Bobbie Sue was a dog we got as a pound puppy from a shelter in Harrison, Arkansas during our first year here at Wild Ozark. She had probably been abused or severely neglected before she went to the rescue. She wouldn’t come out of her crate for days when we brought her home.
When she did come out, she was very shy and didn’t want to interact much with her new family but she warmed up to us soon enough. While she was still a puppy I wanted her to learn how to guard our chickens to keep them safe from predators. She wasn’t very good at that at first.
She killed a few of them, chased them around with much zeal and fervor. In the meantime, she foraged for grub worms and preferred that to dog food. In time she learned that killing the chickens wasn’t the goal.
In the thirteen years she’s been with us, she’s been an excellent chicken guardian and companion to our other dogs and us. But her favorite role was “driveway escort”.
I didn’t know when I first got her that there are two kinds of cow dogs. I knew she was a cow dog of some sort, most likely Australian Shepherd mixed with something else, maybe Catahoula. When working with the horses, she always got right up in front of them, yapping and taunting them, and she had a propensity for “leading” cars up and down the driveway.
I found out soon enough that there are “header” dogs as well as “healers”. She was a header.
She was a good farm dog and I’m glad she’s no longer suffering. These last weeks have been hard on her.
Predator and Prey, or the hunter and the hunted is a common theme throughout my fiction writing. No Qualms, one of my short stories (free at most retailers) is about about a predator/prey relationship. Symbiosis, my first finished novel, not published yet, deals with predator/prey relationships and the balance of energy among life on earth, sometimes symbolic and often outright. Many of my flash fiction stories (I have twitterfiction and 100-word flash stories) are also dealing with this same dynamic. This is a strong theme that runs through most of my fiction and is strongly influenced by life in the wild Ozarks where we live. My first published novel, First Hunt, also has a predator and prey theme to it. I guess it's just part of my nature.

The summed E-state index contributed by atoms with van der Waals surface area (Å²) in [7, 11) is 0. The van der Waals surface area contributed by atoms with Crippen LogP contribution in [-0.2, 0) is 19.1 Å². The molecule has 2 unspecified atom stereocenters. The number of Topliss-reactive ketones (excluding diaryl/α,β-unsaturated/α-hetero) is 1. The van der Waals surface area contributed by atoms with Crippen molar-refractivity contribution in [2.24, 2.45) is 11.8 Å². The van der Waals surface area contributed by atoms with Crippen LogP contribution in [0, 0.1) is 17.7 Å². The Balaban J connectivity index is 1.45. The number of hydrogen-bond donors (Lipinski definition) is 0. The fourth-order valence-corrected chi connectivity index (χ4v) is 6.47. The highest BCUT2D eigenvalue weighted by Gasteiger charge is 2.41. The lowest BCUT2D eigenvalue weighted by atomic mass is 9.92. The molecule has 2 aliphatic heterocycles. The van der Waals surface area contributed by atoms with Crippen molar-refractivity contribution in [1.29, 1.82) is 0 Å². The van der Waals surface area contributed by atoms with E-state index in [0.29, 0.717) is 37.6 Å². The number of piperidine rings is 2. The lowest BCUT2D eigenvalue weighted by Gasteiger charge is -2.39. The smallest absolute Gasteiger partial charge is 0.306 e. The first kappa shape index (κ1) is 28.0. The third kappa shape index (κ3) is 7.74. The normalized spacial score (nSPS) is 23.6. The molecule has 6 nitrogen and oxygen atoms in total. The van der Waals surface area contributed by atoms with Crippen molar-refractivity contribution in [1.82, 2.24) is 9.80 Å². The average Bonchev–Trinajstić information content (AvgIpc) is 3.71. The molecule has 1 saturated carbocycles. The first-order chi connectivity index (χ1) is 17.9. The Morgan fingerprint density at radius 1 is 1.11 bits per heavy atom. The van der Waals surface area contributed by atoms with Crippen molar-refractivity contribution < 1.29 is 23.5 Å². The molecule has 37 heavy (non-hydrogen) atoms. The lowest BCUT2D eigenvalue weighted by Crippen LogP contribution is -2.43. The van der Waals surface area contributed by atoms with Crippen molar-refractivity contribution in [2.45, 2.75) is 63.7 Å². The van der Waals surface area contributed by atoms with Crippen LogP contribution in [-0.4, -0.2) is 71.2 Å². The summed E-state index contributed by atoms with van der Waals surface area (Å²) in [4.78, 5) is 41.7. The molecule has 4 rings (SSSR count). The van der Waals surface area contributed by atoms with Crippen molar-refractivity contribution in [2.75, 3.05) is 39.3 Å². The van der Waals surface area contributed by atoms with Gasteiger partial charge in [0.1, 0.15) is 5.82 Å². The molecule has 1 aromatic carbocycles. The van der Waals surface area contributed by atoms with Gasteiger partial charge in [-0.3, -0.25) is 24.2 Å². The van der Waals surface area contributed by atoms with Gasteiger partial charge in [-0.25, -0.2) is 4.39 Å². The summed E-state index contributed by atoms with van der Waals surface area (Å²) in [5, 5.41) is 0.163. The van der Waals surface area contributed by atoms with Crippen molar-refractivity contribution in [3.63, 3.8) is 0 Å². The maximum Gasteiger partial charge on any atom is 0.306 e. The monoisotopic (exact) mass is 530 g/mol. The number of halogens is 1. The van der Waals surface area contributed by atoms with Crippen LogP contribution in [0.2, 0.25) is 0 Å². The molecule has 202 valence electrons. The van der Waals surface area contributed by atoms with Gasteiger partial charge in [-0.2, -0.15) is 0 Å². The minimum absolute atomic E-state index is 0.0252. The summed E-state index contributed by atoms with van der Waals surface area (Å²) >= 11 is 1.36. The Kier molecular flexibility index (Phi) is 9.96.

Wild Ozark is 160 acres of beautiful wild Ozark mountains. I call what I do "nature farming" because the land produces, all by itself, the shagbark hickory trees, ferns, moss, ground-fall botanicals, and the perfect habitats for growing and stewarding American ginseng. I'm co-creating with Nature - all of the things I use to make the Fairy Gardens and Forest Folk, the bark we harvest for Burnt Kettle's shagbark hickory syrup, are produced by nature without my input. This land is my muse for inspiration when it comes to my writing, drawing, and photography. It's truly a Nature Farm.
About the voice behind this blog, Madison Woods
I'm a creative old soul living way off the beaten path with my husband in the wild Ozark Mountains. Besides homesteading, growing plants & making crafty things and newsletters, I write books and stories. My rural fantasy fiction, written under the pen name, Ima Erthwitch, usually takes place in a much altered Ozarks.